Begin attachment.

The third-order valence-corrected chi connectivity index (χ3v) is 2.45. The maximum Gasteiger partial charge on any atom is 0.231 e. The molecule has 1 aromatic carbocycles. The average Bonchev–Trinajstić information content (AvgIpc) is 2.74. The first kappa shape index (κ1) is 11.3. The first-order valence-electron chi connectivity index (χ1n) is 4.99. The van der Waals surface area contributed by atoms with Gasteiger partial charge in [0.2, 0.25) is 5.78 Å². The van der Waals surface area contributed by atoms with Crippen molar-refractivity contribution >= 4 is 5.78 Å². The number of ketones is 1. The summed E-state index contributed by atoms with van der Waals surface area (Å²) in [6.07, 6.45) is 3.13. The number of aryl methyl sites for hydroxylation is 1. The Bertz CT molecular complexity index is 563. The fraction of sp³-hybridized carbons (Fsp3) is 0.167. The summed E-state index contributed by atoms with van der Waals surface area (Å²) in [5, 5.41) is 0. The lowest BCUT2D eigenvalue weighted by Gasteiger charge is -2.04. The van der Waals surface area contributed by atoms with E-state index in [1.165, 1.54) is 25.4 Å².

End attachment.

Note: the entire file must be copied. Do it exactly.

The third-order valence-corrected chi connectivity index (χ3v) is 2.45. The maximum Gasteiger partial charge on any atom is 0.231 e. The molecule has 1 aromatic carbocycles. The average Bonchev–Trinajstić information content (AvgIpc) is 2.74. The first kappa shape index (κ1) is 11.3. The first-order valence-electron chi connectivity index (χ1n) is 4.99. The van der Waals surface area contributed by atoms with Gasteiger partial charge in [0.2, 0.25) is 5.78 Å². The van der Waals surface area contributed by atoms with Crippen molar-refractivity contribution >= 4 is 5.78 Å². The number of ketones is 1. The summed E-state index contributed by atoms with van der Waals surface area (Å²) in [6.07, 6.45) is 3.13. The number of aryl methyl sites for hydroxylation is 1. The Bertz CT molecular complexity index is 563. The fraction of sp³-hybridized carbons (Fsp3) is 0.167. The summed E-state index contributed by atoms with van der Waals surface area (Å²) in [5, 5.41) is 0. The lowest BCUT2D eigenvalue weighted by Gasteiger charge is -2.04. The van der Waals surface area contributed by atoms with E-state index in [1.165, 1.54) is 25.4 Å².